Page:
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Scary Monsters (And Super Creeps) – David Bowie

david-bowie-scary-monsters-and-super-creeps

Scary Monsters (And Super Creeps)

(1980), 8/10
The last album in Bowie’s magical seventies streak, Scary Monsters doesn’t break any new ground, but it’s a fine summation of his late seventies oeuvre, more commercial and accessible than anything he’d released since his glam days. With Eno not involved, there’s less sonic experimentation than before, and it’s much more song oriented. Despite this, it still fits into the vein of his previous few releases, with the rhythm section of Alomar, Murray and Davis still intact, and Robert Fripp and Roy Bittan returning to the fold. The first side might be the best half LP of Bowie’s career, with three terrific singles all following each other, and if the second side suffers in comparison, it’s solid Bowie nonetheless.

The competition for best song is a close race between the ‘Space Oddity’ sequel ‘Ashes To Ashes’, the ‘Fame’ sequel ‘Fashion’, and the Fripp-dominated title track, while the bouncy piano vamp of ‘Up The Hill Backwards’ is one of Bowie’s best album cuts and opening ‘It’s No Game (Part 1)’ has enthralling Japanese backing vocals and a notably histrionic Bowie vocal performance. Side two is less dynamic, but still features one of Bowie’s best covers, a take on Tom Verlaine’s ‘Kingdom Come’, as well as a guest appearance from Pete Townsend on ‘When You’re Young’, and the most notable flaw is the overlong ‘Teenage Wildlife’.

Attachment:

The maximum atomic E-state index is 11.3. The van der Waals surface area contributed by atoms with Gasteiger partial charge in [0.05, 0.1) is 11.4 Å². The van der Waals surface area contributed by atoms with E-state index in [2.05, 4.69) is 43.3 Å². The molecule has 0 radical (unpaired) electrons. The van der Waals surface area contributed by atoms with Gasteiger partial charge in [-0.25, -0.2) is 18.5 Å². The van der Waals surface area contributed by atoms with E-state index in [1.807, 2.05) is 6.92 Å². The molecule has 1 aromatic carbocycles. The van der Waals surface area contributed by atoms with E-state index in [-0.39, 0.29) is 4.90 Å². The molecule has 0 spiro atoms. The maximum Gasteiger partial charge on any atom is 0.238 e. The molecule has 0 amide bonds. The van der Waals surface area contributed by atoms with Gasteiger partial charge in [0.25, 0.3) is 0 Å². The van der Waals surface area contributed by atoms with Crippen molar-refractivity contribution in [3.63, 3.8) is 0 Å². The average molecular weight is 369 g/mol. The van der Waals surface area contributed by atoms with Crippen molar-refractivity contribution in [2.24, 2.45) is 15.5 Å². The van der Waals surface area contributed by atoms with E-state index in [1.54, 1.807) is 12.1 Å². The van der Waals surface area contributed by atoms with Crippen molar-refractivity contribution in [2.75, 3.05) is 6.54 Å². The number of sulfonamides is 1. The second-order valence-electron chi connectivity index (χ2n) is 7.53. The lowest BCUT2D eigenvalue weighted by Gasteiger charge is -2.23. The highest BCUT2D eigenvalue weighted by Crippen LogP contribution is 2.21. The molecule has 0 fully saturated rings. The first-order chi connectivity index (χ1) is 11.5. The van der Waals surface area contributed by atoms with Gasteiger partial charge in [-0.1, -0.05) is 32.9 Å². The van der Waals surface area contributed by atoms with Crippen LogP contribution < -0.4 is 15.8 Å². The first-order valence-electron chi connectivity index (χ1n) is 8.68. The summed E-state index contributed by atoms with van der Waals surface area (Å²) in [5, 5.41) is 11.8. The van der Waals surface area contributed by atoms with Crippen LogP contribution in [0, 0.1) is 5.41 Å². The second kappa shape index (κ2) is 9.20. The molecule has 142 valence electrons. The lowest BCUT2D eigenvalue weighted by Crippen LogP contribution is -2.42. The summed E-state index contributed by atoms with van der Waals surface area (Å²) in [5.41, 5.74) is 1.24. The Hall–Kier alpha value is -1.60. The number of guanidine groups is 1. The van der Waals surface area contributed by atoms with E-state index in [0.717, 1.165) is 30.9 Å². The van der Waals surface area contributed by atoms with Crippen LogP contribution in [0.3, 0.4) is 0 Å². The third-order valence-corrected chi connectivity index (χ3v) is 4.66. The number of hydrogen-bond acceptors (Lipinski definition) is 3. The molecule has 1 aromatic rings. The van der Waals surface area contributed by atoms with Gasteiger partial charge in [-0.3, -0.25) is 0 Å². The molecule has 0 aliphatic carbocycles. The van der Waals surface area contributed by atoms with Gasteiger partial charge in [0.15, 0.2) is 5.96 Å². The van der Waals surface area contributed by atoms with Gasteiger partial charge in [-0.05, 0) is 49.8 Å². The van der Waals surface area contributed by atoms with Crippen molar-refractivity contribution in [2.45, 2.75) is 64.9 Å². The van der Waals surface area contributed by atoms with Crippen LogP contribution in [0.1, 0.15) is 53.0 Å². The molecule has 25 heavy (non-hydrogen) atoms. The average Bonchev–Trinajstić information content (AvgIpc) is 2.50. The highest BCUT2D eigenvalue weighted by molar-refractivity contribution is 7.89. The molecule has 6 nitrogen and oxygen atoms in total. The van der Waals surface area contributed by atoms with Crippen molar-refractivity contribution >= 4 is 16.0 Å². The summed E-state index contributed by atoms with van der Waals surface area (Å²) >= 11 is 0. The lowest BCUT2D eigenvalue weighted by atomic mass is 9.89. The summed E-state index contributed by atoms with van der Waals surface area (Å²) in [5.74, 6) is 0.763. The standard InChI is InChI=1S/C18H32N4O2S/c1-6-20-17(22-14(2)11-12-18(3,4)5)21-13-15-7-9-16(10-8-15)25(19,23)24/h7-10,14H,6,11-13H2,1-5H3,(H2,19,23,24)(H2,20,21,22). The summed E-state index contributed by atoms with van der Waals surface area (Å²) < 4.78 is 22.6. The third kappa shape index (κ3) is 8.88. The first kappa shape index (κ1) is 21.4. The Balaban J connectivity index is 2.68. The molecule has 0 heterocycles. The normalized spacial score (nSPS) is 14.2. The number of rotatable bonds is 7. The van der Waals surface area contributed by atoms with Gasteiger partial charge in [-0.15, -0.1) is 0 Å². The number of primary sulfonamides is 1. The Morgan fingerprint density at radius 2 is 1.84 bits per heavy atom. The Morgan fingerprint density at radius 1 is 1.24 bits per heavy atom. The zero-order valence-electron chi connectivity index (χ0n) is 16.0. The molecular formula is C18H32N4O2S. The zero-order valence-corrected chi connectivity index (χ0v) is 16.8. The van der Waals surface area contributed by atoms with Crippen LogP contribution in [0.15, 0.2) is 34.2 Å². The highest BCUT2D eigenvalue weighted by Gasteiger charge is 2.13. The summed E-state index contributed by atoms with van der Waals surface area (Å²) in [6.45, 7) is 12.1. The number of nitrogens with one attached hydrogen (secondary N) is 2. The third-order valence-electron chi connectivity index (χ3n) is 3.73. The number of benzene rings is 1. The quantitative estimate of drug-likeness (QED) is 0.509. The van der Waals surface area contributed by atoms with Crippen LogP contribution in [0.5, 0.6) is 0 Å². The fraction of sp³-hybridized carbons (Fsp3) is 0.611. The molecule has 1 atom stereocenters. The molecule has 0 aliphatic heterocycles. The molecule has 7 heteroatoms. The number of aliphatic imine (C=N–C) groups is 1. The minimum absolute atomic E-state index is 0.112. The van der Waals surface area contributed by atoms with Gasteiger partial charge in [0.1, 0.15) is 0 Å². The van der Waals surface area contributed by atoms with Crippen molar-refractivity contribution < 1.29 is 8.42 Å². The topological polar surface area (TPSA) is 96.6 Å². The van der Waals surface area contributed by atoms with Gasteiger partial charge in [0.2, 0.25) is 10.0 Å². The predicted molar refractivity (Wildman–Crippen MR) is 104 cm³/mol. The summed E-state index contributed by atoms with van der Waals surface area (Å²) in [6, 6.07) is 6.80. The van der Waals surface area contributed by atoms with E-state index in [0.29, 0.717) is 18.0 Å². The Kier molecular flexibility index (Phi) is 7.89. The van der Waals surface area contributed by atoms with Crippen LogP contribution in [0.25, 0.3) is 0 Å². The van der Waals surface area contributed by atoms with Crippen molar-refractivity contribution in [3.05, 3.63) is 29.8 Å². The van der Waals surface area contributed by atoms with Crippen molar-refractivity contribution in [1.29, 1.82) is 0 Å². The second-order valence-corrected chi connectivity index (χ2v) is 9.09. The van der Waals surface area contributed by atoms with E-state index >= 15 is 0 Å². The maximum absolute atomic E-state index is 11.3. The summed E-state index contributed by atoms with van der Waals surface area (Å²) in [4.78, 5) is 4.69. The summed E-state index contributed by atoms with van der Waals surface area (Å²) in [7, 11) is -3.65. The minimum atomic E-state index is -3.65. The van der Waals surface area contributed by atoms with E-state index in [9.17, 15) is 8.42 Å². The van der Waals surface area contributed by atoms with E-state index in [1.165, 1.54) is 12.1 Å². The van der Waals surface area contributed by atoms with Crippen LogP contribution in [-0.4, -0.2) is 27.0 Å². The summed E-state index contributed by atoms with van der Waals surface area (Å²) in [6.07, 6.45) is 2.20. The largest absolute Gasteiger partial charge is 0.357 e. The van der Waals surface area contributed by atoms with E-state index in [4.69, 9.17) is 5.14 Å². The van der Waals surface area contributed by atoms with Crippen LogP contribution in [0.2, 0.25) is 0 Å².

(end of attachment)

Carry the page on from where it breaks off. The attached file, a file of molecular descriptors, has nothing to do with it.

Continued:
If you’ve heard the preceding records there’s little that’s revolutionary on Scary Monsters, and it’s not quite as major a statement as epochal records like Low were, but it’s a fine culmination of Bowie’s late 1970s experimentation.

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